Anna Sugden said...

What a wonderful post, Caren! I suffered violin for several years at school too - never did find a way to deal with sore fingertips!

I found I preferred the piano, but somehow was never one for practising as I should. Plus, I didn't like all the crappy tunes I was supposed to play. I remember teaching myself The Entertainer, after hearing it in The Sting and taking great pleasure in shocking my piano teacher and actually enjoying my playing.

With both step-d's being crafty I've rediscovered the joy of cross stitch, though haven't yet had time to do any. My bag of goodies is at the ready. I also taught one of them to knit. I'd like to learn to crochet at some point too.

The only thing I've rediscovered from my youth is playing adventure games on the computer, as a whole new era of games has been launched lately. I loved King's Quest and others and there are some like that which I've been enjoying.

Caren Crane said...

Jane, your love of Bach has won you...the GR! He claims to be a music lover, but I think he just likes to hit on chicks at concerts. =:-0

I hope you do pursue piano, knitting and martial arts. I must say, my husband and kids all took tae kwon do for a long while. I was never tempted to join them. Maybe I was saving my fingers for violin? No, I'm just clumsy and afraid of breaking bones!

As to knitting, I have a very patient friend who has taught me to knit THREE TIMES. When she leaves, all knowledge flees my fingers and my yarn and needles sit, untouched, until she comes over again. I'm hopeless!

Caren Crane said...

Kim, reading, blogging, walking and writing have been my fillers for the past 25 years. Add watching movies, too!

I did read that doing things like crossword puzzles and Sudoku, learning a musical instrument and learning a foreign language stimulate your brain as you age. Maybe I'll brush up on my German and go visit Bach's old stomping grounds. Though some of them are in the Czech Republic now!

Caren Crane said...

Jo, I agree, there is nothing more painful than listening to someone learning to play the violin or any other bowed string instrument. There is so very much to master in the beginning. That's why so many people give up after 2 or 3 years. It seems you'll never get any better and then, like magic, one day you learn to play one string at a time! :)

Though I have to say, I suffered through listening to some pretty awful trumpet practices in my day...

Caren Crane said...

Jane, please take Jo's claims of the GR's martial arts abilities with a hefty dose of salt.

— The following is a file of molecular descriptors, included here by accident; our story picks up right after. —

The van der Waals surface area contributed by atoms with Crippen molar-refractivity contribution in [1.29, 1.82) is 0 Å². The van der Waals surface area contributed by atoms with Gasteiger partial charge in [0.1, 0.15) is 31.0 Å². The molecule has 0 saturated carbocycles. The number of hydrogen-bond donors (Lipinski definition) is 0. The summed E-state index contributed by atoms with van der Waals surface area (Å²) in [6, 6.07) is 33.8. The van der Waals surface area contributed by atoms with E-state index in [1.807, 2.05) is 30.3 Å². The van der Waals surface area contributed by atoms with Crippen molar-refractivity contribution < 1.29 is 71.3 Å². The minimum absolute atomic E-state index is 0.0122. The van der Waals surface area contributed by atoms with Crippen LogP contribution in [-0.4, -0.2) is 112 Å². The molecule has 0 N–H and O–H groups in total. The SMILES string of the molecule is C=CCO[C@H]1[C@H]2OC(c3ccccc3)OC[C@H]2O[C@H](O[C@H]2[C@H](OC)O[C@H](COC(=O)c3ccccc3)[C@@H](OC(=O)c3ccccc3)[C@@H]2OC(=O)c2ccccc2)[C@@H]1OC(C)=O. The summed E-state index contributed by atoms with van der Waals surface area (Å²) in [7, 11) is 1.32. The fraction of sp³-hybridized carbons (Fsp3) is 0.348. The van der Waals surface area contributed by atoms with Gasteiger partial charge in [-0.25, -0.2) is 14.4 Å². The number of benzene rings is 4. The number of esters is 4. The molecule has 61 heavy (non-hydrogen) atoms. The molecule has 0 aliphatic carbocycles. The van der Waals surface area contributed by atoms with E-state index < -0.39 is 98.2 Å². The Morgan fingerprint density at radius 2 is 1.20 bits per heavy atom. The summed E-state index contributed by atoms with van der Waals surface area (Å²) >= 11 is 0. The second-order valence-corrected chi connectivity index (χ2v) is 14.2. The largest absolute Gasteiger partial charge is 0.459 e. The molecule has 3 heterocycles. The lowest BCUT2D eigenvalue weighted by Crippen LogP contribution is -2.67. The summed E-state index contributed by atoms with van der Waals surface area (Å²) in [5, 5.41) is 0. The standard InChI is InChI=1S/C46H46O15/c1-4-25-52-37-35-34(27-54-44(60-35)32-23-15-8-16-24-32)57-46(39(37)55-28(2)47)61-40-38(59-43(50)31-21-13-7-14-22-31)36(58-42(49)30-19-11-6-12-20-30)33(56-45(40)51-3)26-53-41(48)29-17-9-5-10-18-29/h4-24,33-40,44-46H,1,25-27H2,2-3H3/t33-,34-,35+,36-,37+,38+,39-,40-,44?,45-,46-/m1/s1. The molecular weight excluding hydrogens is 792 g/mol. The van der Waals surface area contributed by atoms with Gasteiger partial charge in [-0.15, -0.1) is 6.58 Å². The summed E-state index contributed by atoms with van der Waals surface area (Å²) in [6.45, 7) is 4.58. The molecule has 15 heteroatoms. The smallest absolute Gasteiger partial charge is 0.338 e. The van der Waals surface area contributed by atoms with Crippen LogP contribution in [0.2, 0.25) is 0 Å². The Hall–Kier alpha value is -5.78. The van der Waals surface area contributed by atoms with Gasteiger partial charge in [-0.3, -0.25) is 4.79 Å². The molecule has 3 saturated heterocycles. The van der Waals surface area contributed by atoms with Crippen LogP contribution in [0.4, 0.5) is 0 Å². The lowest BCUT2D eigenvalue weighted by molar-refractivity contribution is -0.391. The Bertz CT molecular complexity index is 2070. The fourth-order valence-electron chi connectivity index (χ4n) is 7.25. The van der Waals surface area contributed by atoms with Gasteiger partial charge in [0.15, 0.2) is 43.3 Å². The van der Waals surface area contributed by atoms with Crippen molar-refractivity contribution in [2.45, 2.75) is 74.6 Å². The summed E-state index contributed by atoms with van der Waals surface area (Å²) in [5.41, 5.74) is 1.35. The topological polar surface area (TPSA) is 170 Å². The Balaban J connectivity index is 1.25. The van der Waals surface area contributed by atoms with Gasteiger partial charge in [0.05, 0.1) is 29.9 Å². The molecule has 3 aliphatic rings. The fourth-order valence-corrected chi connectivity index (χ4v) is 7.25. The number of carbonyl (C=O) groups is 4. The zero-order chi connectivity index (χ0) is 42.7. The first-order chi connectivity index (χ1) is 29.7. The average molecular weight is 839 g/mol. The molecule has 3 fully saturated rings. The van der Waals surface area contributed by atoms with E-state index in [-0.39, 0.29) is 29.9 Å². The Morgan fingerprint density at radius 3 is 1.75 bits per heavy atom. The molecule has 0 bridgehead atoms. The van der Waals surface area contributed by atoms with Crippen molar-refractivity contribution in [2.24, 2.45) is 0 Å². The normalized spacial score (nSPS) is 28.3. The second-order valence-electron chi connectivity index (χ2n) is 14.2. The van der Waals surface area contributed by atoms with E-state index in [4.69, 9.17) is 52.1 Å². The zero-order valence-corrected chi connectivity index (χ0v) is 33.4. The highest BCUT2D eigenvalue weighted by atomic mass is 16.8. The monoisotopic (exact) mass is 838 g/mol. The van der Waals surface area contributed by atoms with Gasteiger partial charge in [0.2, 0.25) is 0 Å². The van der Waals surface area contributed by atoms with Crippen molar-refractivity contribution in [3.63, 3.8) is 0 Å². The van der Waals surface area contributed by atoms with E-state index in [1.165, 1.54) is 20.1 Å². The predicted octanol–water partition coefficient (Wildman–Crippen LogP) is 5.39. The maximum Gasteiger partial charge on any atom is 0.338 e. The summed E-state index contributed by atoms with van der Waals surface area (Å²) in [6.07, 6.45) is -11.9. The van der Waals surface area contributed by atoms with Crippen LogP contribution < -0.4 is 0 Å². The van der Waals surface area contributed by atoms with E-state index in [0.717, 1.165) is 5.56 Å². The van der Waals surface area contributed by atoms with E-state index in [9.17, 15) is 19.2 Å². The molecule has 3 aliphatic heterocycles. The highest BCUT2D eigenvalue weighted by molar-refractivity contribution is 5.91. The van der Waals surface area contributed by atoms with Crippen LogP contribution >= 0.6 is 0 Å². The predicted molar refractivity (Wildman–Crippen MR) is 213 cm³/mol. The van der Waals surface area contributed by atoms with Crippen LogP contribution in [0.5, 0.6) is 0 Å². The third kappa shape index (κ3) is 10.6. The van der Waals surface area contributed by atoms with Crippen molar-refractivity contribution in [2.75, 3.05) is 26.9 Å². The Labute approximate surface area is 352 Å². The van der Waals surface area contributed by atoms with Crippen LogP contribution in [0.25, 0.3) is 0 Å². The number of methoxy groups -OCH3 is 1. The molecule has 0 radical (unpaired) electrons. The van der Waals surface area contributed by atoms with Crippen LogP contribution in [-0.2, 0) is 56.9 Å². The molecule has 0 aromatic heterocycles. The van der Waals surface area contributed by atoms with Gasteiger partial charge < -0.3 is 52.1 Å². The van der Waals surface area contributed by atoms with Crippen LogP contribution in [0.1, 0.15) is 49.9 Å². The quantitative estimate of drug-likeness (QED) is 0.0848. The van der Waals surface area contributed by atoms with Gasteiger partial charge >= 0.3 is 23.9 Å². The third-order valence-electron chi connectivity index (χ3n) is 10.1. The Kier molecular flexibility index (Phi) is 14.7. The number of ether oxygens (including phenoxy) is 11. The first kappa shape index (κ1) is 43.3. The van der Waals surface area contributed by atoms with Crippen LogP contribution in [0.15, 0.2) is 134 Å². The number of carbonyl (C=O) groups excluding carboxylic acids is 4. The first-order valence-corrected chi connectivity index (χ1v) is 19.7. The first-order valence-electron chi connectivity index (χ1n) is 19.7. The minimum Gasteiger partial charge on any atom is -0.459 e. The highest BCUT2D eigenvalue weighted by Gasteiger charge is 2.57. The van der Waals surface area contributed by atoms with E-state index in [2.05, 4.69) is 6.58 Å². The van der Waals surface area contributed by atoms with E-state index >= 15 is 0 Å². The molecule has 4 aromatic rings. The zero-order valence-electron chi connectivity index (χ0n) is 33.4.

He practices something called chik kan do. It's mostly staring intensely at people while vibrating with tension, a la Bruce Lee. I've never seen him actually fight anyone using it, so I can't make claims as to its efficacy; however, I am skeptical to say the least!

Caren Crane said...

Jo, when the grands get finished with your piano, you should reclaim it! Of course, then you have to make room for it in the house. I currently have a piano sitting about 5 feet from me. I thought about taking lessons, then decided that learning to read the bass clef and play with my left hand was more than I could expect my beleaguered brain to handle. Snaps to you for mastering it!

Caren Crane said...

Fo, you closet pianist! I knew you had played in your youth, but didn't realize you had clandestinely taken up a daily practice. How wonderful!

Yes, I found the daily practice of writing to be just as infuriating, miserable and frustrating as playing violin. I think, like with violin, it's a long, hard endurance race. Show up at the computer keyboard for enough years, log enough hours writing, practice until you have no idea what you're doing anymore and, eventually, a book comes out.

Just like with violin performances, I am always dissatisfied with my writing efforts and often tempted to put it under the bed and quit!

It seems writing, music and any other creative endeavor belong in the same oddly-shaped box, nestled in a torture chamber! :)

Caren Crane said...

Helen, did the GR play piano for you when he was there? I think he must have taken it up while at Anna C's house!

All you need to do is come to NC and play the piano sitting right over there to my left! Though my younger daughter has been teaching herself, it has sat largely neglected since my older daughter stopped lessons almost two years ago. It needs a good home!